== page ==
Two Illinois congressmen inspected urgent efforts to clear Mississippi River bedrock that has crimped shipping on a crucial stretch of the waterway and said they're closely monitoring the situation.
Sen. Dick Durbin and Rep. Bill Enyart, both Democrats, were briefed Monday by the Army Corps of Engineers and Coast Guard about the work being done to keep the Mississippi River navigable near Thebes in southern Illinois.
The Corps said last week it continues to project river stages will sustain the authorized nine-foot deep
commercial navigation channel between St. Louis and Cairo, Ill.
"The latest weather outlook indicates a
warming trend and the potential for rain next week. Additionally, the
removal of rock obstructions will enable an approximately 2-foot deeper
channel in the Thebes reach of the river by January 11," the Corps said. "Recent rains and
water releases from the Corps’ Carlyle Lake in Illinois have improved
the forecast for the Middle Mississippi River.
"Based on the
latest National Weather Service worst-case, 'no rain' forecasts, river
levels won’t reach -5 feet on the St. Louis gage until mid-January. At
that point, the rock formations at Thebes will be removed enough to
prevent a negative impact to the 9-foot-deep navigation channel," the agency said.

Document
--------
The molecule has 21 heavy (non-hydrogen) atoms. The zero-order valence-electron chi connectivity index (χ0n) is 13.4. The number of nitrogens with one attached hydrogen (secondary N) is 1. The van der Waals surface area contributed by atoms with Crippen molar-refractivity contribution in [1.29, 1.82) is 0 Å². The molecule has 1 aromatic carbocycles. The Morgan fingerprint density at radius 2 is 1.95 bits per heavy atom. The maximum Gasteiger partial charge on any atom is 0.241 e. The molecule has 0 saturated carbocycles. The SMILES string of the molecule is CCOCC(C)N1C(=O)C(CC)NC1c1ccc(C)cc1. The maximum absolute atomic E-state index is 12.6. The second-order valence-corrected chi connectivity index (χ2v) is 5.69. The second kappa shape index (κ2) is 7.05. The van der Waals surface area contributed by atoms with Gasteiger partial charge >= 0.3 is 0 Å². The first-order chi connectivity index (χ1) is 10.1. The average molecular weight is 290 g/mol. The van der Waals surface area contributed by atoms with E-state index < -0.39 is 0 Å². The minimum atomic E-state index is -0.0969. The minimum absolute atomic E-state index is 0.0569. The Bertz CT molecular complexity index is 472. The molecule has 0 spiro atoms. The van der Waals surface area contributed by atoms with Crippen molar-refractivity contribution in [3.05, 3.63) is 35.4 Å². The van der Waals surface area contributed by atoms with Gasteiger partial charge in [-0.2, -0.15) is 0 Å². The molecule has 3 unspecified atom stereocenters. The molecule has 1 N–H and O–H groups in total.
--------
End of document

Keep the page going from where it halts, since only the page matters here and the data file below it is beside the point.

Two barge industry trade associations, the American Waterways Operators (AWO) and Waterways Council, Inc. (WCI), said the statements from Durbin and the Corps "indicate that the Mississippi River will be able to sustain navigation through the end of January for towboats and barges at a 9-foot draft, as rock pinnacle removal work at Thebes, Illinois, has gone better than expected. The Corps has also released additional water from the Carlyle Lake Reservoir to augment water depth on the mid-Mississippi."
The associations said they would continue to seek assurances that all options to maintain navigation without further restrictions on draft remain on the table, noting certainty is particularly important, with long-range forecasts continuing to show water levels on the Mississippi dropping to historic lows.
"The Corps’ progress in removing rock formations and providing additional water releases is a positive development,” said Tom Allegretti, AWO’s president and chief executive officer, in a statement. “However, we are not out of the woods, and further assurances are needed to provide industry with certainty that is needed for sound business and transportation planning beyond January.”
“If a barge has a 14-day transit time from loading to the low points on the river, barge operators and their customers must make plans based on the forecasted water depth at the time of the barge’s arrival at the bottleneck,” added Michael Toohey, WCI's president and CEO. “That is why longer-term assurance that barges can reliably load to a 9-foot draft even beyond January is absolutely critical.” - Chris Dupin